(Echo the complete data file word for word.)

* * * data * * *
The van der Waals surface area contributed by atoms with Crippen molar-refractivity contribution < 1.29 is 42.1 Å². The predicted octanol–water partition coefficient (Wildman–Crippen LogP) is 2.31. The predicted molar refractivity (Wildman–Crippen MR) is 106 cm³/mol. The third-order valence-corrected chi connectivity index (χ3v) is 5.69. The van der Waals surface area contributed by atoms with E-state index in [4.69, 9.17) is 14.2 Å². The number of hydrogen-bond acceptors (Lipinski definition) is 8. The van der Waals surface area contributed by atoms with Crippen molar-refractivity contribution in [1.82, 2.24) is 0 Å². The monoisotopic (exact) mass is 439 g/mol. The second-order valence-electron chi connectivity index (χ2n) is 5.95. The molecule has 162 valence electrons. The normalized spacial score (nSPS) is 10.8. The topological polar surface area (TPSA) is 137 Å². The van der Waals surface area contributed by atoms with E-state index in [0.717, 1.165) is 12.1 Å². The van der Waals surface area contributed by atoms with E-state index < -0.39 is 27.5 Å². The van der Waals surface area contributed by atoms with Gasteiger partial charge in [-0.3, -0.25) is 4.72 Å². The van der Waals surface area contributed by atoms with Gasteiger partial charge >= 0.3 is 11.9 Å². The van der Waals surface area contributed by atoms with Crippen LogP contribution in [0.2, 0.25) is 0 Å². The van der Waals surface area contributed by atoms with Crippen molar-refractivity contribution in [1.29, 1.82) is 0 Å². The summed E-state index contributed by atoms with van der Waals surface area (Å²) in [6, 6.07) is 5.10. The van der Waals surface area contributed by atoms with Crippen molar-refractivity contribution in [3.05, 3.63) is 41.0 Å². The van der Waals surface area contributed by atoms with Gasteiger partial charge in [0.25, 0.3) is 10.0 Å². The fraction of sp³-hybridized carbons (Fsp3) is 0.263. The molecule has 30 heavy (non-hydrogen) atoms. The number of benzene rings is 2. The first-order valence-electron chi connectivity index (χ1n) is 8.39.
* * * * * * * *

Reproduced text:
The van der Waals surface area contributed by atoms with Crippen molar-refractivity contribution < 1.29 is 42.1 Å². The predicted octanol–water partition coefficient (Wildman–Crippen LogP) is 2.31. The predicted molar refractivity (Wildman–Crippen MR) is 106 cm³/mol. The third-order valence-corrected chi connectivity index (χ3v) is 5.69. The van der Waals surface area contributed by atoms with E-state index in [4.69, 9.17) is 14.2 Å². The number of hydrogen-bond acceptors (Lipinski definition) is 8. The van der Waals surface area contributed by atoms with Crippen molar-refractivity contribution in [1.82, 2.24) is 0 Å². The monoisotopic (exact) mass is 439 g/mol. The second-order valence-electron chi connectivity index (χ2n) is 5.95. The molecule has 162 valence electrons. The normalized spacial score (nSPS) is 10.8. The topological polar surface area (TPSA) is 137 Å². The van der Waals surface area contributed by atoms with E-state index in [0.717, 1.165) is 12.1 Å². The van der Waals surface area contributed by atoms with E-state index < -0.39 is 27.5 Å². The van der Waals surface area contributed by atoms with Gasteiger partial charge in [-0.3, -0.25) is 4.72 Å². The van der Waals surface area contributed by atoms with Gasteiger partial charge >= 0.3 is 11.9 Å². The van der Waals surface area contributed by atoms with Crippen LogP contribution in [0.2, 0.25) is 0 Å². The van der Waals surface area contributed by atoms with Crippen molar-refractivity contribution in [1.29, 1.82) is 0 Å². The summed E-state index contributed by atoms with van der Waals surface area (Å²) in [6, 6.07) is 5.10. The van der Waals surface area contributed by atoms with Crippen molar-refractivity contribution in [3.05, 3.63) is 41.0 Å². The van der Waals surface area contributed by atoms with Gasteiger partial charge in [0.25, 0.3) is 10.0 Å². The fraction of sp³-hybridized carbons (Fsp3) is 0.263. The molecule has 30 heavy (non-hydrogen) atoms. The number of benzene rings is 2. The first-order valence-electron chi connectivity index (χ1n) is 8.39.